A TCP connection from a client to some random high port on the FTP server for data communication. The ports used for this communication are communicated to the client when it requests passive mode via the PASV command.
For this comparison, assume that the FTP server is behind your firewall and that you need to allow people on the Internet to FTP to this machine.
Packet filtering can handle standard FTP quite nicely because it uses fixed TCP ports (20 and 21). However, in order to allow Passive FTP, the packet filter has to open all TCP ports above 1024 to allow Passive FTP to work with the FTP server. This is a gaping hole that can be used by programs other than FTP to compromise your systems.
An application proxy is aware of the FTP connection and opens all the necessary ports and connections to complete the FTP connection. However, each TCP or UDP connection through an application proxy requires twice the normal number of connections on the proxy server (one for each side of the connection). A normal Passive FTP connection requires two open connections on a client machine. On the application layer gateway, this translates to four open TCP connections.
Most operating systems have a limit to the number of simultaneous connections they can handle. If enough connections are going through the machine at the same time, this limit will be reached, and no further connections will be allowed through. In high-performance, high-capacity networks, using a proxy for FTP connections is simply asking for trouble.
Stateful Inspection understands connection context. When the PASV command is sent from the client to the server, Stateful Inspection reads the server's response and opens the ports necessary to complete the connection. It also restricts the IP addresses that can use these ports to the client and server. The connection then goes through the firewall normally. Because Stateful Inspection allows the native operating system to route, no connections are established on the firewall itself. Once the connection is terminated, the ports opened by the PASV command are closed.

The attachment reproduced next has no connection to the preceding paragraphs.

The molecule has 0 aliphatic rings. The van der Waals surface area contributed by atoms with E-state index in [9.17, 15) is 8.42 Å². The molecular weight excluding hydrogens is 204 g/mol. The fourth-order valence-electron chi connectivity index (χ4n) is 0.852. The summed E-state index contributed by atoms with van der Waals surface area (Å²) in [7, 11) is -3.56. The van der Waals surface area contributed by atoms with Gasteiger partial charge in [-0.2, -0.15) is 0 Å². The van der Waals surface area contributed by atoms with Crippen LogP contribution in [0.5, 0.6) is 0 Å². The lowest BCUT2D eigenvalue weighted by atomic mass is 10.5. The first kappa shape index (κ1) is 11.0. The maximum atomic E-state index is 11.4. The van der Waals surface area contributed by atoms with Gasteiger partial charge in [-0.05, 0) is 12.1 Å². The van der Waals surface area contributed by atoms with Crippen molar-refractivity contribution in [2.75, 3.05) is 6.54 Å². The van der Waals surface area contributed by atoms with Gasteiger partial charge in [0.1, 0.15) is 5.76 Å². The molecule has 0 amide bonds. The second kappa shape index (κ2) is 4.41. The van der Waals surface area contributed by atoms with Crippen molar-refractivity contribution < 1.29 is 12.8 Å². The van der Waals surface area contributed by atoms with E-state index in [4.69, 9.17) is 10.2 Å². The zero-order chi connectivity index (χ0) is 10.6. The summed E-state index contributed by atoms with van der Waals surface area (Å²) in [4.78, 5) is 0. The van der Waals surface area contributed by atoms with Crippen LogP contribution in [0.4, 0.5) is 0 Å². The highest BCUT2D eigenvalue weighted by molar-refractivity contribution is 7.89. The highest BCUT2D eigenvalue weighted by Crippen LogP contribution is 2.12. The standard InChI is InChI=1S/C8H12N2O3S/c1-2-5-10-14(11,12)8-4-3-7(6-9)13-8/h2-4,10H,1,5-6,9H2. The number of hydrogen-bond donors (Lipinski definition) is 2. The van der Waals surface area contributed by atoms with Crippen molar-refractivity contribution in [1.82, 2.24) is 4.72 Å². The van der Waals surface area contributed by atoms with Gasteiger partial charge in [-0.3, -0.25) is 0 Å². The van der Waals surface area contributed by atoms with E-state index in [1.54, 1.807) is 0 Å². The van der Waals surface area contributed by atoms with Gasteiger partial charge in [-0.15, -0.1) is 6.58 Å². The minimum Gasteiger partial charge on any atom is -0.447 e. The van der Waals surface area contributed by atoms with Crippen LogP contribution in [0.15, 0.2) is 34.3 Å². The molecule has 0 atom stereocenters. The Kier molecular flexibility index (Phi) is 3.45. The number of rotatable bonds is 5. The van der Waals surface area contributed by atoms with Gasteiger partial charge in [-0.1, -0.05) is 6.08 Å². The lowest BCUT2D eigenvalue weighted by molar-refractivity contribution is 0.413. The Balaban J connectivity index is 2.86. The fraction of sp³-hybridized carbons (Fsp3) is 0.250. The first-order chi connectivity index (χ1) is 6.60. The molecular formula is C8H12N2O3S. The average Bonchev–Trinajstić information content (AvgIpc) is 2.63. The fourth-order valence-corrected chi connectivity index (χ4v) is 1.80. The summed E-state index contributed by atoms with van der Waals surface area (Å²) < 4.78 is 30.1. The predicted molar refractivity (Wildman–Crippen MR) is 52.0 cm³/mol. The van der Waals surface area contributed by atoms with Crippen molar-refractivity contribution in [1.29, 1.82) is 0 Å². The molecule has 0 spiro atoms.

Traceroute is used to show the particular path a connection will take through the various routers and gateways within the network and gives you a basic idea of the latency between any two hosts on a network. It is a common troubleshooting tool used by network administrators. There are two varieties of traceroute: UDP and ICMP. UDP traceroute is used by almost every UNIX implementation. ICMP traceroute is typically used by Microsoft operating systems, though some UNIX implementations also allow you to perform an ICMP traceroute. How traceroute functions can be used to show the strengths of Stateful Inspection and the weaknesses of packet filters and application proxies.
UDP traceroute involves sending out packets to high-numbered ports above 31000?the actual ports used will vary based on the implementation. ICMP traceroute uses ICMP Echo Requests instead. In both cases, the client generates a number of packets (usually three) over a period of time (usually one second) to the server using a time to live (TTL) value of 1. Each subsequent set of packets will have an increasingly higher TTL value, which allows the packets to get closer and closer to the server.
During a traceroute session, any of the following can occur.